Relationship between air-sea gas transfer and short wind waves

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Laboratory studies have been conducted in two circular wind wave flumes to investigate the relationship between air-sea transfer velocities of weakly soluble, nonreactive gases and wind-generated surface waves over clean water surfaces and in the presence of surface films. Detailed surface wave measurements have been made using a scanning laser slope gauge. In the circular tanks, longer gravity waves (wavenumber below 12 rad/m) are hardly affected by surfactant, while shorter waves (above 100 rad/m) are significantly reduced. With higher surfactant concentrations, waves above 200-300 rad/m may be completely eliminated. Because of the absence of narrow-banded fetch-limited gravity waves, the wave fields in the circular tanks are significantly different from those in linear wind wave flumes. At a given wind friction velocity, the transfer velocity may decrease by as much as 60% because of surface films. Regardless of the surfactant concentrations, the transfer velocity shows a reasonable correlation with the total mean square slope and with the mean square slope of shorter wind waves (wavenumber above 200 rad/m). However, it shows a poor correlation with the mean square slope of longer wind waves (wavenumber below 50 rad/m). These observations suggest that short wind waves play an important role in air-sea gas exchange. Copyright 1999 by the American Geophysical Union.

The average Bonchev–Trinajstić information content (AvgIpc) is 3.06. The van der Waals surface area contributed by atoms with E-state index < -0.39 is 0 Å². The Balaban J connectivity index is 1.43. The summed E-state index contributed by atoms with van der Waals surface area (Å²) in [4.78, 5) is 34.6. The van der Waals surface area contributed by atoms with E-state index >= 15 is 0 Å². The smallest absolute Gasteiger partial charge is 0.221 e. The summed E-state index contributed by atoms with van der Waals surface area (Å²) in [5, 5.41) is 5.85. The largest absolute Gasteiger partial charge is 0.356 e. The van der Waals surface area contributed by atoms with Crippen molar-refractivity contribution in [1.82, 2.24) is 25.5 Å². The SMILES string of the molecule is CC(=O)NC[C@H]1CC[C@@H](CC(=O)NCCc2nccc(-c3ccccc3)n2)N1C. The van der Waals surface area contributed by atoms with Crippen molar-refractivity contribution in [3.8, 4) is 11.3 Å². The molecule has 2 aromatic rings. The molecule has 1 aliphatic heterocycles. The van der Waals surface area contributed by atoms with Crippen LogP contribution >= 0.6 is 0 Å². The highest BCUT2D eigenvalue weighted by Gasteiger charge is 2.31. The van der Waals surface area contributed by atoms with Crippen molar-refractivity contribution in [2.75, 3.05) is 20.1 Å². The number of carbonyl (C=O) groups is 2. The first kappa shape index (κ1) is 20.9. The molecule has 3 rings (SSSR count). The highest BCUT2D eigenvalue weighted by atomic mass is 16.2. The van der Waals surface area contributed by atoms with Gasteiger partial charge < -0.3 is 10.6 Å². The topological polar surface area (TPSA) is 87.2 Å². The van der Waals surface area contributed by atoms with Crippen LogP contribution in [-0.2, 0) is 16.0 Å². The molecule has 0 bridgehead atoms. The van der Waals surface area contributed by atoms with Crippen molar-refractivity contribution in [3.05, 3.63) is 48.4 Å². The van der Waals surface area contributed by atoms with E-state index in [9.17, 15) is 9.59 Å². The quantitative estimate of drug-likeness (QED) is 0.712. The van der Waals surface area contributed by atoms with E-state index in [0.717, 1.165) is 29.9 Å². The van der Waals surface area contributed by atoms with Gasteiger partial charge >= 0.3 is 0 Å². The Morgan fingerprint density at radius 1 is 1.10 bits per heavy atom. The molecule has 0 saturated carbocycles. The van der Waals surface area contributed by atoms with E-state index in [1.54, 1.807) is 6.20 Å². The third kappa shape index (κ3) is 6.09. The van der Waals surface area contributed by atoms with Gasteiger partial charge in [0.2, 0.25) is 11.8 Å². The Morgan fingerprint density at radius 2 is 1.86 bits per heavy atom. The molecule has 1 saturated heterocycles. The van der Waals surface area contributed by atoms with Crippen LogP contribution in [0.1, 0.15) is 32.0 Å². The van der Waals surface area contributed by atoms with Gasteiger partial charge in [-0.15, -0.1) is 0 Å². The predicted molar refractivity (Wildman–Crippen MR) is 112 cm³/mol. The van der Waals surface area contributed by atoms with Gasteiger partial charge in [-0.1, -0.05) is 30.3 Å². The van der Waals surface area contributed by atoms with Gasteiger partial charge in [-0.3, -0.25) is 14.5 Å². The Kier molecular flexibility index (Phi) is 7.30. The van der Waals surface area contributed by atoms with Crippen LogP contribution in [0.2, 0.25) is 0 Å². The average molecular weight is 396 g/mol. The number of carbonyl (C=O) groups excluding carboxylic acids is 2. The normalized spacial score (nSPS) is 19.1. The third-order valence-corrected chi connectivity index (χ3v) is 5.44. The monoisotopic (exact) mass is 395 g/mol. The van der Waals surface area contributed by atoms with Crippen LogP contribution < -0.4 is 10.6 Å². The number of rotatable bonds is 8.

Publication Title, e.g., Journal

Journal of Geophysical Research: Oceans